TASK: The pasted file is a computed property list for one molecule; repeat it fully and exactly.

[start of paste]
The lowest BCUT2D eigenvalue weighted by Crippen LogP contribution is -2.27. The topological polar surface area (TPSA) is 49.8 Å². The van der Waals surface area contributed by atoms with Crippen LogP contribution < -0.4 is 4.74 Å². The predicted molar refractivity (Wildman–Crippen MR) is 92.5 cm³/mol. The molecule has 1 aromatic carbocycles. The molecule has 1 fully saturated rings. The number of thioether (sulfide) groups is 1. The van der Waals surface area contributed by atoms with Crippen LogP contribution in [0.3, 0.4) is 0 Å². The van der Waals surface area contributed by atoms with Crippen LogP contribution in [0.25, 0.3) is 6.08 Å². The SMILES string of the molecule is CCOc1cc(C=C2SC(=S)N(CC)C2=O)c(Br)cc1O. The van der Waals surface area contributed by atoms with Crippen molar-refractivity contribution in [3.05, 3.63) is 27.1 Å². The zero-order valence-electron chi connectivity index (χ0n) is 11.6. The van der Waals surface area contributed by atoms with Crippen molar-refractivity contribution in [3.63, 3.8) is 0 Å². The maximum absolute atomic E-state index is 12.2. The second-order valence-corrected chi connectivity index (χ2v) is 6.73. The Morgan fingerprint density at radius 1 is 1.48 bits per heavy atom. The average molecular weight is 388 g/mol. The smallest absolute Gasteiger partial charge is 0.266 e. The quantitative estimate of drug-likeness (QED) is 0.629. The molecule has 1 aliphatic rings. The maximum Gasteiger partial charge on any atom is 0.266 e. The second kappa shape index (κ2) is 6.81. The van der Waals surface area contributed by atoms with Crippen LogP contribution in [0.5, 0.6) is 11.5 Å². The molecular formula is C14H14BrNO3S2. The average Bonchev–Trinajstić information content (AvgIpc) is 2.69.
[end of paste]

The lowest BCUT2D eigenvalue weighted by Crippen LogP contribution is -2.27. The topological polar surface area (TPSA) is 49.8 Å². The van der Waals surface area contributed by atoms with Crippen LogP contribution < -0.4 is 4.74 Å². The predicted molar refractivity (Wildman–Crippen MR) is 92.5 cm³/mol. The molecule has 1 aromatic carbocycles. The molecule has 1 fully saturated rings. The number of thioether (sulfide) groups is 1. The van der Waals surface area contributed by atoms with Crippen LogP contribution in [0.3, 0.4) is 0 Å². The van der Waals surface area contributed by atoms with Crippen LogP contribution in [0.25, 0.3) is 6.08 Å². The SMILES string of the molecule is CCOc1cc(C=C2SC(=S)N(CC)C2=O)c(Br)cc1O. The van der Waals surface area contributed by atoms with Crippen molar-refractivity contribution in [3.05, 3.63) is 27.1 Å². The zero-order valence-electron chi connectivity index (χ0n) is 11.6. The van der Waals surface area contributed by atoms with Crippen molar-refractivity contribution in [3.63, 3.8) is 0 Å². The maximum absolute atomic E-state index is 12.2. The second-order valence-corrected chi connectivity index (χ2v) is 6.73. The Morgan fingerprint density at radius 1 is 1.48 bits per heavy atom. The average molecular weight is 388 g/mol. The smallest absolute Gasteiger partial charge is 0.266 e. The quantitative estimate of drug-likeness (QED) is 0.629. The molecule has 1 aliphatic rings. The maximum Gasteiger partial charge on any atom is 0.266 e. The second kappa shape index (κ2) is 6.81. The van der Waals surface area contributed by atoms with Crippen LogP contribution in [0.5, 0.6) is 11.5 Å². The molecular formula is C14H14BrNO3S2. The average Bonchev–Trinajstić information content (AvgIpc) is 2.69.